Hemophilia A
Hemophilia A

What is hemophilia A?

Hemophilia A, also called classic hemophilia or factor VIII deficiency, is a genetic (or inherited) blood clotting disorder that occurs when clotting factor VIII is either absent or not present in sufficient amounts. There is no cure for hemophilia A, but there are a number of treatment options.1

A column chart with a white filled bar inside of a red circle.

Hemophilia A is the most common type of hemophilia

Gender male icon inside of a red circle.

Occurs in 1 in 5,000 male births

What are the signs and symptoms of hemophilia A?

People with hemophilia may experience excessive bleeding or bruising in the joints, muscles, or soft tissue. Additional symptoms can include2:

  • Pain, swelling, or tightness in joints
  • Bleeding of the mouth and gums and bleeding after losing a tooth
  • Bleeding after circumcision or after receiving a shot
  • Bleeding in the head of an infant after a difficult delivery
  • Blood in the urine or stool
  • Frequent and hard-to-stop nosebleeds

What causes hemophilia A?

Hemophilia A is caused by a mutation of a gene on the X chromosome that results in a deficiency of factor VIII. It is often inherited and is most common in male patients. However, in about 30% of hemophilia A cases, there is no family history of the disorder and it is the result of a spontaneous gene mutation.1,2

A pie chart depicting in red 30% of hemophilia A cases have no family history.

30% of cases have no family history

Because hemophilia is an X-linked recessive disorder, it can only be passed from a mother to her child via the X chromosome.1 A female who has one of the affected gene mutations is known as a 'carrier.'2

In rare instances, females may also develop hemophilia if both of their X chromosomes have the mutation or one is affected and the other is missing or inactive.2

How is hemophilia A diagnosed?

If a doctor suspects a patient may have hemophilia A, they will likely use blood tests (such as a complete blood test, coagulation tests, and measurement of factor levels) to help make a diagnosis. If blood clot formation is not within the normal range, then a clotting factor activity test is performed to confirm the diagnosis of hemophilia A or another blood clotting factor deficiency.1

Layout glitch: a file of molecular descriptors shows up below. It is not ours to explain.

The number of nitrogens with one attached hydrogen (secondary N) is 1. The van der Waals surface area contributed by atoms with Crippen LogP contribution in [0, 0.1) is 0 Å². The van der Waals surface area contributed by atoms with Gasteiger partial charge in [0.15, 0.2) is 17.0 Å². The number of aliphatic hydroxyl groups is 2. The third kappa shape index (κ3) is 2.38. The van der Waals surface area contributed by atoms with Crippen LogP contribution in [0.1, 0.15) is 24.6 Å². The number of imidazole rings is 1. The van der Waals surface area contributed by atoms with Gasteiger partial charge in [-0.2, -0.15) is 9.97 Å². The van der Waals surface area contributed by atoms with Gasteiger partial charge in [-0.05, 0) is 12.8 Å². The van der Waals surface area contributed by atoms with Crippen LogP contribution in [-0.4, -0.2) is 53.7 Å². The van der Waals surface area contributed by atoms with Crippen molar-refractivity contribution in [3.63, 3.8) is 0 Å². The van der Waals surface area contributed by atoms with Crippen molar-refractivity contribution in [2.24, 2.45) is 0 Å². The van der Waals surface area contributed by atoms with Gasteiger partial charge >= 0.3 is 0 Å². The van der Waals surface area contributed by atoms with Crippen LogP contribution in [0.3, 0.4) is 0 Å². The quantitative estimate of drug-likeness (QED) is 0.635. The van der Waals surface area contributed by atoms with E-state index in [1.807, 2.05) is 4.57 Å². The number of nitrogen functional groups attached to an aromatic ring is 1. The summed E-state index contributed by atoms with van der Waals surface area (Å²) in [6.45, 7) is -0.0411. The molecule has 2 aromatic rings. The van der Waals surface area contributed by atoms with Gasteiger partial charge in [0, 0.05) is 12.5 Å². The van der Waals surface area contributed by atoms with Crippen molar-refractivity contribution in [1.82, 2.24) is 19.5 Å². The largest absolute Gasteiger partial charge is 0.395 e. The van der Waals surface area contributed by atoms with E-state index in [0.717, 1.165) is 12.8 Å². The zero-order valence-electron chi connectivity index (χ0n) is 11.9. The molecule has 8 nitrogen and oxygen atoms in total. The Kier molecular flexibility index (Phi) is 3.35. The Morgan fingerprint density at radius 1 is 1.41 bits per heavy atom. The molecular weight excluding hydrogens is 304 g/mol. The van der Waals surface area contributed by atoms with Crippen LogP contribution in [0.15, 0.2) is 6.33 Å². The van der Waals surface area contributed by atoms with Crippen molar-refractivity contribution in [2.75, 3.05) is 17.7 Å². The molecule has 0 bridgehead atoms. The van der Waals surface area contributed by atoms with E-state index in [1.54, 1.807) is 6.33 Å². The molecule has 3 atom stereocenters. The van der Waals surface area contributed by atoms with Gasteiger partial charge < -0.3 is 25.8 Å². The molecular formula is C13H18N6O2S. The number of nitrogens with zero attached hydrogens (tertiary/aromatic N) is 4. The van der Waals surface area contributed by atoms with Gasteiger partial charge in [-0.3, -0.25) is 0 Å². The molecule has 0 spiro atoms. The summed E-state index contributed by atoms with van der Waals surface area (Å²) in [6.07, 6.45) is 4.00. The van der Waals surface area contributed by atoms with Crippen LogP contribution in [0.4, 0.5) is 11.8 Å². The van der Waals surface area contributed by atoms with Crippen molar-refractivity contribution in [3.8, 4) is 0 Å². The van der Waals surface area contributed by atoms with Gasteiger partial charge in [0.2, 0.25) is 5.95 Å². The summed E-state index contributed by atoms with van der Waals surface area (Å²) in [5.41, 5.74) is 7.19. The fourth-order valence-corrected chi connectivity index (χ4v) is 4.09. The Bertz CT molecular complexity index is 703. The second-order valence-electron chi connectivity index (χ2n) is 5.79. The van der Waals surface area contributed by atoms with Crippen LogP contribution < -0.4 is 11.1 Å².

“When I was diagnosed, my fears disappeared. I knew there was support out there for me.” — Cathy, hemophilia A patient

Once the diagnosis of hemophilia A is made, genetic testing can help predict a patient's risk of developing inhibitors to factor treatment. Analysis of the specific gene mutation can also help identify female carriers of hemophilia A in a given family. Genetic information like this can aid in the diagnosis of hemophilia A prior to birth and after delivery.1

What are the three severity levels of hemophilia A?

The three levels of severity of hemophilia A (mild, moderate, and severe) are related to the amount of clotting factor that is either missing or deficient.3

When considering the levels of severity, keep in mind that individual bleeding patterns vary. For example, some people with moderate hemophilia can bleed just as much as those with severe hemophilia.4

Severe hemophilia A is the most common form of the disease, with 60% of hemophilia A patients having less than 1% working factor VIII.3

Mild
hemophilia A

A pie chart depicting in light blue tile 25% of hemophilia A cases are mild.

25% of people with hemophilia A

Moderate
hemophilia A

A pie chart depicting in blue tile 15% of hemophilia A cases are moderate.

15% of people with hemophilia A

Severe
hemophilia A

A pie chart depicting in dark blue tile 60% of hemophilia A cases are severe.

60% of people with hemophilia A

What is acquired hemophilia A?

While most people with hemophilia A are born with it, some people do develop it later in life. This is called acquired hemophilia A. In this case, the body produces antibodies that attack clotting factor VIII in the blood and prevent it from working.5

Treatment for hemophilia A

Options are available for this factor VIII deficiency.

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  1. Hemophilia A. National Organization for Rare Disorders website. Accessed February 9, 2021. https://rarediseases.org/rare-diseases/hemophilia-a/
  2. What is hemophilia? Centers for Disease Control and Prevention. Accessed February 9, 2021. https://www.cdc.gov/ncbddd/hemophilia/facts.html
  3. Hemophilia A. National Hemophilia Foundation. Accessed February 9, 2021. https://www.hemophilia.org/Bleeding-Disorders/Types-of-Bleeding-Disorders/Hemophilia-A
  4. Severity levels. The hemophilia, von Willebrand disease & platelet disorders handbook. Accessed February 9, 2021. https://www.hog.org/handbook/article/1/3/severity-levels
  5. Paul Giangrande; World Federation of Hemophilia. Acquired hemophilia. Published 2005. Revised 2012. Accessed February 9, 2021. http://www1.wfh.org/publication/files/pdf-1186.pdf